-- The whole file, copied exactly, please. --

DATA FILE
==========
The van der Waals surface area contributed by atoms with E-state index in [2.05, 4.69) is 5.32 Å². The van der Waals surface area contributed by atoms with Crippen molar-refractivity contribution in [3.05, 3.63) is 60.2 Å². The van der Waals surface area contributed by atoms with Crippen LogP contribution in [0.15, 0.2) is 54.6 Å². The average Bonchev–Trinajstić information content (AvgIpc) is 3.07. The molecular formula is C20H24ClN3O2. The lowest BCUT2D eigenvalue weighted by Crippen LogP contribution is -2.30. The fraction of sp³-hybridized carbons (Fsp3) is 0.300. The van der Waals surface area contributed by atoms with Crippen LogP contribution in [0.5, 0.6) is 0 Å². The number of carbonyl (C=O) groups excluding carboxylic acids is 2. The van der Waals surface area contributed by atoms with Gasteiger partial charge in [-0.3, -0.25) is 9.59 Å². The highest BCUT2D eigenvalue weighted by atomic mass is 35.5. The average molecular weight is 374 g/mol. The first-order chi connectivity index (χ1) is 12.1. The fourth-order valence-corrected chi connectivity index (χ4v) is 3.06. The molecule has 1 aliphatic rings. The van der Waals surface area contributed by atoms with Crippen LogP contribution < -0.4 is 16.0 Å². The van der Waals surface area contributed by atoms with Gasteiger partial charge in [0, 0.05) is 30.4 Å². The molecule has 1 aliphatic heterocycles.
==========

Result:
The van der Waals surface area contributed by atoms with E-state index in [2.05, 4.69) is 5.32 Å². The van der Waals surface area contributed by atoms with Crippen molar-refractivity contribution in [3.05, 3.63) is 60.2 Å². The van der Waals surface area contributed by atoms with Crippen LogP contribution in [0.15, 0.2) is 54.6 Å². The average Bonchev–Trinajstić information content (AvgIpc) is 3.07. The molecular formula is C20H24ClN3O2. The lowest BCUT2D eigenvalue weighted by Crippen LogP contribution is -2.30. The fraction of sp³-hybridized carbons (Fsp3) is 0.300. The van der Waals surface area contributed by atoms with Crippen LogP contribution in [0.5, 0.6) is 0 Å². The number of carbonyl (C=O) groups excluding carboxylic acids is 2. The van der Waals surface area contributed by atoms with Gasteiger partial charge in [-0.3, -0.25) is 9.59 Å². The highest BCUT2D eigenvalue weighted by atomic mass is 35.5. The average molecular weight is 374 g/mol. The first-order chi connectivity index (χ1) is 12.1. The fourth-order valence-corrected chi connectivity index (χ4v) is 3.06. The molecule has 1 aliphatic rings. The van der Waals surface area contributed by atoms with Crippen LogP contribution < -0.4 is 16.0 Å². The van der Waals surface area contributed by atoms with Gasteiger partial charge in [0, 0.05) is 30.4 Å². The molecule has 1 aliphatic heterocycles.